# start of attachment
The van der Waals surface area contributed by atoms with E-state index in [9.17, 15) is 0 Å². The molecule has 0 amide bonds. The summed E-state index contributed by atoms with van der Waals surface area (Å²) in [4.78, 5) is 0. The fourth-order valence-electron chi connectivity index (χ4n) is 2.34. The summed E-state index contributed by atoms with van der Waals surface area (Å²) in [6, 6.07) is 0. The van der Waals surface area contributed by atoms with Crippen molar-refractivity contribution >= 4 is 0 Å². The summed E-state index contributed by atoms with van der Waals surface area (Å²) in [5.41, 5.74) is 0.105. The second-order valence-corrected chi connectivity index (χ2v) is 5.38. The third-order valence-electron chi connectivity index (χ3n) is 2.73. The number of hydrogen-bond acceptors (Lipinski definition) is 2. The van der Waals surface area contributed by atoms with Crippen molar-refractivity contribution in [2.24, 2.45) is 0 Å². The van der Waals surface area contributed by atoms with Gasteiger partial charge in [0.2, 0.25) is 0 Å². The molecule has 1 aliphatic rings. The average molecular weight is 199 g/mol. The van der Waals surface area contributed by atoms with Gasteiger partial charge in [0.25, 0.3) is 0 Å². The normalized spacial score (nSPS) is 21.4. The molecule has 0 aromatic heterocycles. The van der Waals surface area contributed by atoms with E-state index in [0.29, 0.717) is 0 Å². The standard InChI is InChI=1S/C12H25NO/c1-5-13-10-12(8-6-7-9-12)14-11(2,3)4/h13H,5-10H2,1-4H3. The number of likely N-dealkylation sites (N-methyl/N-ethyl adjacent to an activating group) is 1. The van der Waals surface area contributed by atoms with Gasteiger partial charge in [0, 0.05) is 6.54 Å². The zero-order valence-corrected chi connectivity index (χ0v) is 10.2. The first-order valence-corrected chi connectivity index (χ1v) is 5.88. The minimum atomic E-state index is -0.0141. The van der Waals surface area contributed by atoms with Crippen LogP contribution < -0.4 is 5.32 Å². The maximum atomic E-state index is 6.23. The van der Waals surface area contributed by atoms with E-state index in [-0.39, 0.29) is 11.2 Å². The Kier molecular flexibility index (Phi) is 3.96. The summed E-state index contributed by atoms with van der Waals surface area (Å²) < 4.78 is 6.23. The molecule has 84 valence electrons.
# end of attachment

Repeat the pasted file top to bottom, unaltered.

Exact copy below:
The van der Waals surface area contributed by atoms with E-state index in [9.17, 15) is 0 Å². The molecule has 0 amide bonds. The summed E-state index contributed by atoms with van der Waals surface area (Å²) in [4.78, 5) is 0. The fourth-order valence-electron chi connectivity index (χ4n) is 2.34. The summed E-state index contributed by atoms with van der Waals surface area (Å²) in [6, 6.07) is 0. The van der Waals surface area contributed by atoms with Crippen molar-refractivity contribution >= 4 is 0 Å². The summed E-state index contributed by atoms with van der Waals surface area (Å²) in [5.41, 5.74) is 0.105. The second-order valence-corrected chi connectivity index (χ2v) is 5.38. The third-order valence-electron chi connectivity index (χ3n) is 2.73. The number of hydrogen-bond acceptors (Lipinski definition) is 2. The van der Waals surface area contributed by atoms with Crippen molar-refractivity contribution in [2.24, 2.45) is 0 Å². The van der Waals surface area contributed by atoms with Gasteiger partial charge in [0.2, 0.25) is 0 Å². The molecule has 1 aliphatic rings. The average molecular weight is 199 g/mol. The van der Waals surface area contributed by atoms with Gasteiger partial charge in [0.25, 0.3) is 0 Å². The normalized spacial score (nSPS) is 21.4. The molecule has 0 aromatic heterocycles. The van der Waals surface area contributed by atoms with E-state index in [0.29, 0.717) is 0 Å². The standard InChI is InChI=1S/C12H25NO/c1-5-13-10-12(8-6-7-9-12)14-11(2,3)4/h13H,5-10H2,1-4H3. The number of likely N-dealkylation sites (N-methyl/N-ethyl adjacent to an activating group) is 1. The van der Waals surface area contributed by atoms with Gasteiger partial charge in [0, 0.05) is 6.54 Å². The zero-order valence-corrected chi connectivity index (χ0v) is 10.2. The first-order valence-corrected chi connectivity index (χ1v) is 5.88. The minimum atomic E-state index is -0.0141. The van der Waals surface area contributed by atoms with Crippen LogP contribution < -0.4 is 5.32 Å². The maximum atomic E-state index is 6.23. The van der Waals surface area contributed by atoms with E-state index in [-0.39, 0.29) is 11.2 Å². The Kier molecular flexibility index (Phi) is 3.96. The summed E-state index contributed by atoms with van der Waals surface area (Å²) < 4.78 is 6.23. The molecule has 84 valence electrons.